A three-faced Trinity at the Museu Nacional d’Art de Catalunya

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Joan Yeguas

In the donation that Enric Batlló made in 1914, there appears a reference to an “Alegoría de la Santísima Trinidad (tres caras en una). Siglo XVII” (Allegory of the Holy Trinity (three faces in one). 17th century). This is an oil on canvas (45.5 x 38 cm) which represents a bust of Christ, dressed in a crimson robe, which appears with three juxtaposed faces; each head has its respective nose and mouth, but the two central eyes are shared by the faces of the ends. In terms of the dating, it could be delimited between 1600 and 1650. The authorship is anonymous and the school is difficult to determine.

Anonymous, Three-faced Trinity, first half of the 17th century
Anonymous, Three-faced Trinity, first half of the 17th century

The most interesting thing about the painting is not its artistic quality, which more than justifies it, but the theological argument it represents. The iconographic theme is known as the “Three-faced Trinity” or the “Three-headed Trinity” because it has three identical faces of Jesus Christ (in Latin it is also called vultustriformis or vultustrifons). It has sometimes been referred to as the “Tricephalous Trinity”, but in this case it would be wrong, as it doesn’t have three heads, but three faces. This type of image was used to explain the dogma of the Trinity, a Christian belief that states that God is a single being that is substantiated individually in three people, specifically, the triad formed by God the Father, Son and Holy Spirit. The belief is made official in the Council of Nicaea (the year 325); it has caused many controversies throughout history.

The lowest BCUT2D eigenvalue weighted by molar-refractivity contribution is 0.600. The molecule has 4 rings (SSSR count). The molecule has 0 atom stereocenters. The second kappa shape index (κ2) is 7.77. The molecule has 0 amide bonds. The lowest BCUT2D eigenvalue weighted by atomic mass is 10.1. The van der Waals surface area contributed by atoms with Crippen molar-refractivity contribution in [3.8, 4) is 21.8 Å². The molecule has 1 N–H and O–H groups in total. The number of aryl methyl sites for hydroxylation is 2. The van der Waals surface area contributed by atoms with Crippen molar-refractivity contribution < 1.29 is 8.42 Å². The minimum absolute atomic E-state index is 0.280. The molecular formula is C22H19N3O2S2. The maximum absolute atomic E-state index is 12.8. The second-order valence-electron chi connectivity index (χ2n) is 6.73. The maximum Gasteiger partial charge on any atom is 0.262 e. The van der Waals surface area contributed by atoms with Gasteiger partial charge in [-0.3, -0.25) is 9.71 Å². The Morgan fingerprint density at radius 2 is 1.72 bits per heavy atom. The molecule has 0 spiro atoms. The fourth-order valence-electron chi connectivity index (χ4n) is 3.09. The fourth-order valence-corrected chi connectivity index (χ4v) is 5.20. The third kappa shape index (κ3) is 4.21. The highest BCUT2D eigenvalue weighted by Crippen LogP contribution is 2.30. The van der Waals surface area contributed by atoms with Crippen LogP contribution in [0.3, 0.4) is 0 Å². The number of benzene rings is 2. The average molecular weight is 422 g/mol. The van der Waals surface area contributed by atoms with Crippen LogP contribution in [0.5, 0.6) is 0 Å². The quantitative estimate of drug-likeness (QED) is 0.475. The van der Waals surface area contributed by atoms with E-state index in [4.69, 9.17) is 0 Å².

Christian iconography of the Trinity

Three-faced Trinity. Anonymous, 17th century. Folklore Museum at the Hellbrunn Palace (Salzburg); and Three-faced Trinity. Anonymous from Mexican school, 18th century. National Museum of Virreinato

The representation of the Trinity in Christian art has been a complex and changing subject. Circumstantially it has been symbolised through a geometric figure, such as, for example, the triangle (even with the eye of providence inside).

Three-faced Trinity with the triangle. Anonymous from a Cuzco school, 18th century. Museum of Art of Lima; and Three-faced Trinity with triangle. Gregorio Vásquez de Arce, 1680. Colonial Museum, Bogota

At other times it has been embodied through the human figure: the incarnation of the Word of God is the Son. Instead, according to the biblical texts, the manifestation of God the Father and the Holy Spirit was always indirect; nevertheless, there are iconographic references where God the Father appears as a man with white hair and a beard and the Holy Spirit is in the form of a dove. Following this thread, the anthropomorphic Trinity has been represented in different ways. One has been the horizontal juxtaposition of three equal figures, which are inspired by the supposed appearance of Jesus Christ; the idea of ​​three identical figures arises in the episode of Abraham’s hospitality (Genesis 18, 1-22), where the patriarch sees three men. Another variant has been the vertical superposition of the “Throne of Glory”, where God the Father is seated and the Son, on the cross (or lying on the lap of the Father, under the influence of the groups of Mercy); sometimes, they also appear associated with the Coronation of the Virgin, forming a triangular group.

In order to avoid Tritheism (the doctrine that makes three gods of the three persons of the Trinity), the three-faced Trinity was used, that is, three faces that shared the same body.

Triple anthropomorphic Trinity. Anonymous from a Cuzco school, 18th century. Museum of Art of Lima; and Triple anthropomorphic Trinity. Anonymous, s. XVIII. Vinseum (Vilafranca del Penedès)